Rubbish bins

Battery Recycling

Battery Recycling Bins

Perth's first Dry Cell Battery recycling program began in 2003 with the Eastern Metropolitan Regional Council. The Program initially ran in primary school libraries and gradually expanded as more funding became available.

In 2008, WALGA was awarded funding through the Strategic Waste Initiative Scheme 2005, for the recycling of batteries. In 2009, the Metropolitan Battery Bin Program was launched. Under this program, a battery working group was established and 150 recycling bins (based on the EMRC design) was rolled out to public libraries and shopping centres.

For information on locations and types of batteries accepted visit the Waste Authority Website.

Household Battery Recycling

Consumer and household batteries are predominantly portable batteries, readily available to the public and usually the following types – dry cell: acid and alkali, NiCad, Li-Ion, NiMH, and button batteries (HgO, AgO and Zinc-Air). Batteries are the most common form of Hazardous Waste disposed by Australia households. A huge 97% of disposed batteries end up in the municipal waste collection and are sent to landfill. There are a number of potential environmental impacts from household batteries. These can be summarised into: contamination in landfill; interference with Alternative Waste Treatment (composting) facilities; and upstream environmental impacts associated with a failure to recycle the constituent materials from batteries.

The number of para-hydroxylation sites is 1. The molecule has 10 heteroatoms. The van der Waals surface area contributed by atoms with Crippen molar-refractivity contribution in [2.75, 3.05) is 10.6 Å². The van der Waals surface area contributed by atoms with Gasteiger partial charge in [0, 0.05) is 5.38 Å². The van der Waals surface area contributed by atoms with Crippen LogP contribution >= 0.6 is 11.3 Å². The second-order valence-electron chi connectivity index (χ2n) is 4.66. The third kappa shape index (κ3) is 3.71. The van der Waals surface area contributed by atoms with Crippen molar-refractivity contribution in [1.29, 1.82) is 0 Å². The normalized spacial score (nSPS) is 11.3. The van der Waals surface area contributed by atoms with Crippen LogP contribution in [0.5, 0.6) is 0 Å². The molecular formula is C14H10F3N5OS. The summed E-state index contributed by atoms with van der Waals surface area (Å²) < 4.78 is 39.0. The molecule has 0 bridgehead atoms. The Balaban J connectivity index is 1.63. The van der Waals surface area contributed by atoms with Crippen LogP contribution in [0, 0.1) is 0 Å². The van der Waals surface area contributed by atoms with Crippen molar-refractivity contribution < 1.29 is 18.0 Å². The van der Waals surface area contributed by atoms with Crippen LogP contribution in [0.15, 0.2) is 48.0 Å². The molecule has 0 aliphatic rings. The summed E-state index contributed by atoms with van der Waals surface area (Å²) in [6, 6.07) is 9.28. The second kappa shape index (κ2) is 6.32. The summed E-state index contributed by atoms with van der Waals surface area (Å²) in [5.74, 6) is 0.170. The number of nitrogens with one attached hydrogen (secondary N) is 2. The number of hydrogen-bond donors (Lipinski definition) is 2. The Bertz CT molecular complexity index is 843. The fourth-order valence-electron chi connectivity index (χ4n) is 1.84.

Traditionally there has been little recycling of batteries in Western Australia. AusZinc, a producer of metal alloys based in Sydney is able to recover all of the metals and components in alkaline batteries. The recovered materials are turned into products such as street lights and new batteries.

Battery Collection Model Study

As a part of the Strategic Waste Initiatives Scheme the Municipal Waste Advisory Council (MWAC) has carried out an investigation into models for reducing the disposal of household batteries to general garbage and for collecting consumer batteries for specialised disposal and/or recycling. A copy of the report is available here. The accompanying paper, Battery Avoidance Methods, is available here.